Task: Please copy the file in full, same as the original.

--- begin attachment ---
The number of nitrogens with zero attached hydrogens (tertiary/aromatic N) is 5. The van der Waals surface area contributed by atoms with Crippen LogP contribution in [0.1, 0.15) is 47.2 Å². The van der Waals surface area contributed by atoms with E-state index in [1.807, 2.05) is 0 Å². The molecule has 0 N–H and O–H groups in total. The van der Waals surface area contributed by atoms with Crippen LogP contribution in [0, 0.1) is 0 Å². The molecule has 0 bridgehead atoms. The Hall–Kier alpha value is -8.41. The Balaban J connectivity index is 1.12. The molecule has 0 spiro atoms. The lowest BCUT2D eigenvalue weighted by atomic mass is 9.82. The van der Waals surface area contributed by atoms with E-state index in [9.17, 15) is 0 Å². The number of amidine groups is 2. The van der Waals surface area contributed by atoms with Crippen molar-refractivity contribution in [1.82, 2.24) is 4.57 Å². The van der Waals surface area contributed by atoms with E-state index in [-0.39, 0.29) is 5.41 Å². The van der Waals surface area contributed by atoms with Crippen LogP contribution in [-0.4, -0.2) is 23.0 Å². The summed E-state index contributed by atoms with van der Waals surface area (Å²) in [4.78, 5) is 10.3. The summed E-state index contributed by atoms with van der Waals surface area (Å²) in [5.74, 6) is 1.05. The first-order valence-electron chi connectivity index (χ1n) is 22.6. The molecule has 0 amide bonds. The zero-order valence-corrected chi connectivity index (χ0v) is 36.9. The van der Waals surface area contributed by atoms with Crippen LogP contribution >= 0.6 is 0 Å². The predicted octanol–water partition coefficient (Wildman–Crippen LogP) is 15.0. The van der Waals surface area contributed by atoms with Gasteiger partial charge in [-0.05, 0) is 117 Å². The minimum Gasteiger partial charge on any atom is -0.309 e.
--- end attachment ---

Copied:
The number of nitrogens with zero attached hydrogens (tertiary/aromatic N) is 5. The van der Waals surface area contributed by atoms with Crippen LogP contribution in [0.1, 0.15) is 47.2 Å². The van der Waals surface area contributed by atoms with E-state index in [1.807, 2.05) is 0 Å². The molecule has 0 N–H and O–H groups in total. The van der Waals surface area contributed by atoms with Crippen LogP contribution in [0, 0.1) is 0 Å². The molecule has 0 bridgehead atoms. The Hall–Kier alpha value is -8.41. The Balaban J connectivity index is 1.12. The molecule has 0 spiro atoms. The lowest BCUT2D eigenvalue weighted by atomic mass is 9.82. The van der Waals surface area contributed by atoms with E-state index in [9.17, 15) is 0 Å². The number of amidine groups is 2. The van der Waals surface area contributed by atoms with Crippen molar-refractivity contribution in [1.82, 2.24) is 4.57 Å². The van der Waals surface area contributed by atoms with E-state index in [-0.39, 0.29) is 5.41 Å². The van der Waals surface area contributed by atoms with Crippen LogP contribution in [-0.4, -0.2) is 23.0 Å². The summed E-state index contributed by atoms with van der Waals surface area (Å²) in [4.78, 5) is 10.3. The summed E-state index contributed by atoms with van der Waals surface area (Å²) in [5.74, 6) is 1.05. The first-order valence-electron chi connectivity index (χ1n) is 22.6. The molecule has 0 amide bonds. The zero-order valence-corrected chi connectivity index (χ0v) is 36.9. The van der Waals surface area contributed by atoms with Crippen LogP contribution >= 0.6 is 0 Å². The predicted octanol–water partition coefficient (Wildman–Crippen LogP) is 15.0. The van der Waals surface area contributed by atoms with Gasteiger partial charge in [-0.05, 0) is 117 Å². The minimum Gasteiger partial charge on any atom is -0.309 e.